I don’t suppose you wonder why there is not a jobs bill… I know I don’t.

Congress is back in session… don’t expect anything new.

“Suppose you were an idiot. And suppose you were a member of Congress. But I repeat myself.”

- Mark Twain

So now there is a reason to find the day’s comedy on C-Span and C-Span2 once more. Unfortunately, this is no longer comedy, but the essence of our national tragedy.

Tragedies have tragic figures, of course, who fall into the inescapable fissure of their own inabilities. The tragic figures here are not Democrats, not Republicans, not the President,

Mitch McConnell LEADS the Ranks of the Inverted

not Mitch McConnell, not John Boehner, and for heaven’s same not the Tea Party.

We are the Tragic Figures: Americans. Americans who no longer vote because they have  been alienated by one party or the other with the marketing assistance of Corporations and that 1% of the population that controls 80% of the money. Americans who hear politicians say “Put America First” and “Put Americans Back To Work” – yet cancel each other out on their own votes in Congress. Americans who are bought off without even knowing it… have been since Reagan… and who attack their own state of well being while they think they are standing strong.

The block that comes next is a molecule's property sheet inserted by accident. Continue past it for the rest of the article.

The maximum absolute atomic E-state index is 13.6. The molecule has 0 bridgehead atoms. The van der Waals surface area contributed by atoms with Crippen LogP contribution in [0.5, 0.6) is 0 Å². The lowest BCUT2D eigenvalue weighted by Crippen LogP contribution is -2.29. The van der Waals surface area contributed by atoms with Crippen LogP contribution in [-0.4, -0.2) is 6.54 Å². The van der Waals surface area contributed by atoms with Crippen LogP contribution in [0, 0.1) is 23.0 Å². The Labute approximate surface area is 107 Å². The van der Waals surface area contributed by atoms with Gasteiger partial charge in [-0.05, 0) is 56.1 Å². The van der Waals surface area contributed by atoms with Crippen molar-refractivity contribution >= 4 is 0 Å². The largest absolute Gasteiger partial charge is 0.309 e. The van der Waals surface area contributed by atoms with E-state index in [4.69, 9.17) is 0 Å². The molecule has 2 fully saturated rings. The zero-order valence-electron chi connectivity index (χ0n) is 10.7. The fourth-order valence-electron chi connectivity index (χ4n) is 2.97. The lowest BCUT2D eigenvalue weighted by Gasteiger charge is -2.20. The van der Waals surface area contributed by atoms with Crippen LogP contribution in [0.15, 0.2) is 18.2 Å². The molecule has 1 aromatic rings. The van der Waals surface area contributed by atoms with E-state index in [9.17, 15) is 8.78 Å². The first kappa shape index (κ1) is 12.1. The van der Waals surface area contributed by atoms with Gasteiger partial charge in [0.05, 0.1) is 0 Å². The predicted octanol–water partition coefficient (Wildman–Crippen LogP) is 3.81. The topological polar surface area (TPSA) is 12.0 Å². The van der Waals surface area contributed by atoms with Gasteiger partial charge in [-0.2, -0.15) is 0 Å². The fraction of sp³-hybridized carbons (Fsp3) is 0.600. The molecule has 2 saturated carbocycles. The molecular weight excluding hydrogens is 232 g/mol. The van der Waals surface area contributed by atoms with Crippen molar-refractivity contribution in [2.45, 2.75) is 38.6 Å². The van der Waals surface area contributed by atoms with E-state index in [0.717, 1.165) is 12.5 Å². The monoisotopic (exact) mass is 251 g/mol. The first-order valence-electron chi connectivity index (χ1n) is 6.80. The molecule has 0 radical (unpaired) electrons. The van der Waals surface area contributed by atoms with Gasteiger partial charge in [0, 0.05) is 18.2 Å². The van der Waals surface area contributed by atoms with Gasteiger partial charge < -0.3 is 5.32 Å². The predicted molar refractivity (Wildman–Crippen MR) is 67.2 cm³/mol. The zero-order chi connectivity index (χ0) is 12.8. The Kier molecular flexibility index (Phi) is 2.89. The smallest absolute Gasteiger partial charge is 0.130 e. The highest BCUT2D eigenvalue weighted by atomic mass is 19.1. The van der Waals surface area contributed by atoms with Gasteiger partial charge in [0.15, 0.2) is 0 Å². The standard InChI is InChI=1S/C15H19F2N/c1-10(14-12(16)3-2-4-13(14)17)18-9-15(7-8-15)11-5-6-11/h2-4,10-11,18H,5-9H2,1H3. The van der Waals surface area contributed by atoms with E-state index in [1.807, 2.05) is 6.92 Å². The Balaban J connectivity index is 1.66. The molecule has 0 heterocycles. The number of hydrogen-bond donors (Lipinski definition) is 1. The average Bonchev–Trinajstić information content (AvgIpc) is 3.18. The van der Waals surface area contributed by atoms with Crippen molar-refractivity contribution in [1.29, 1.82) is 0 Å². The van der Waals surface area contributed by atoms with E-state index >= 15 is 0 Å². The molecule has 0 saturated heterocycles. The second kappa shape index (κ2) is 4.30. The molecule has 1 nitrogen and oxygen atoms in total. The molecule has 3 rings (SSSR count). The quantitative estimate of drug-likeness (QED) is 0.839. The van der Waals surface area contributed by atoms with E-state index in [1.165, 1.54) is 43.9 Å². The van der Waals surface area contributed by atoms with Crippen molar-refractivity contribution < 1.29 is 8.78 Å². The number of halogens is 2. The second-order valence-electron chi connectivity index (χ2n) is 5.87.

The major point of tragedies is that they prove their point, but don’t end well. The Tragic Figure dies, or has eyes pulled out, or loses everything necessary to maintain life.

In a recent  Truthout article called “Goodbye to All That: Reflections of a GOP Operative Who Left the Cult”, Mike Lofgren shows the strategy that Republicans use to carry us further into unending misery:

Far from being a rarity, virtually every bill, every nominee for Senate confirmation and every routine procedural motion is now subject to a Republican filibuster. Under the circumstances, it is no wonder that Washington is gridlocked: legislating has now become war minus the shooting, something one could have observed 80 years ago in the Reichstag of the Weimar Republic. As Hannah Arendt observed, a disciplined minority of totalitarians can use the instruments of democratic government to undermine democracy itself.

John P. Judis sums up the modern GOP this way:

“Over the last four decades, the Republican Party has transformed from a loyal opposition into an insurrectionary party that flouts the law when it is in the majority and threatens disorder when it is the minority. It is the party of Watergate and Iran-Contra, but also of the government shutdown in 1995 and the impeachment trial of 1999. If there is an earlier American precedent for today’s Republican Party, it is the antebellum Southern Democrats of John Calhoun who threatened to nullify, or disregard, federal legislation they objected to and who later led the fight to secede from the union over slavery.”